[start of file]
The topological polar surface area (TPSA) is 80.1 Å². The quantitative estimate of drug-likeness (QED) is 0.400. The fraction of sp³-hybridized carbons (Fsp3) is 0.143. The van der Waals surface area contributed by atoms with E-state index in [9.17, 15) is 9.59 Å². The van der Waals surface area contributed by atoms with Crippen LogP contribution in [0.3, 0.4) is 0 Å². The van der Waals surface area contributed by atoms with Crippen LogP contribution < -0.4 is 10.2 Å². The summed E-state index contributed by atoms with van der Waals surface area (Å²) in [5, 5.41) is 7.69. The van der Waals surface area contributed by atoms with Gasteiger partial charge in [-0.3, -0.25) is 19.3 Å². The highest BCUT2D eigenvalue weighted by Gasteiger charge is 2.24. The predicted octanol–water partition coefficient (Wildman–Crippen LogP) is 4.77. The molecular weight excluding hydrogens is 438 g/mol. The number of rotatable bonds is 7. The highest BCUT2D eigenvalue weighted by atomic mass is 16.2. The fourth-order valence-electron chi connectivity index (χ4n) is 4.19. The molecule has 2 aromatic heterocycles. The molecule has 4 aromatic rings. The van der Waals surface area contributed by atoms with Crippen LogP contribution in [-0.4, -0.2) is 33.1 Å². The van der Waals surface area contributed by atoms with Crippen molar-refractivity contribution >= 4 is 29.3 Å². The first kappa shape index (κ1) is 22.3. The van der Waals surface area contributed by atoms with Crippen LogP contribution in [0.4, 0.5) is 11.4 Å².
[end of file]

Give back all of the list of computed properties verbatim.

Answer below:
The topological polar surface area (TPSA) is 80.1 Å². The quantitative estimate of drug-likeness (QED) is 0.400. The fraction of sp³-hybridized carbons (Fsp3) is 0.143. The van der Waals surface area contributed by atoms with E-state index in [9.17, 15) is 9.59 Å². The van der Waals surface area contributed by atoms with Crippen LogP contribution in [0.3, 0.4) is 0 Å². The van der Waals surface area contributed by atoms with Crippen LogP contribution < -0.4 is 10.2 Å². The summed E-state index contributed by atoms with van der Waals surface area (Å²) in [5, 5.41) is 7.69. The van der Waals surface area contributed by atoms with Gasteiger partial charge in [-0.3, -0.25) is 19.3 Å². The highest BCUT2D eigenvalue weighted by Gasteiger charge is 2.24. The predicted octanol–water partition coefficient (Wildman–Crippen LogP) is 4.77. The molecular weight excluding hydrogens is 438 g/mol. The number of rotatable bonds is 7. The highest BCUT2D eigenvalue weighted by atomic mass is 16.2. The fourth-order valence-electron chi connectivity index (χ4n) is 4.19. The molecule has 2 aromatic heterocycles. The molecule has 4 aromatic rings. The van der Waals surface area contributed by atoms with Crippen LogP contribution in [-0.4, -0.2) is 33.1 Å². The van der Waals surface area contributed by atoms with Crippen molar-refractivity contribution >= 4 is 29.3 Å². The first kappa shape index (κ1) is 22.3. The van der Waals surface area contributed by atoms with Crippen LogP contribution in [0.4, 0.5) is 11.4 Å².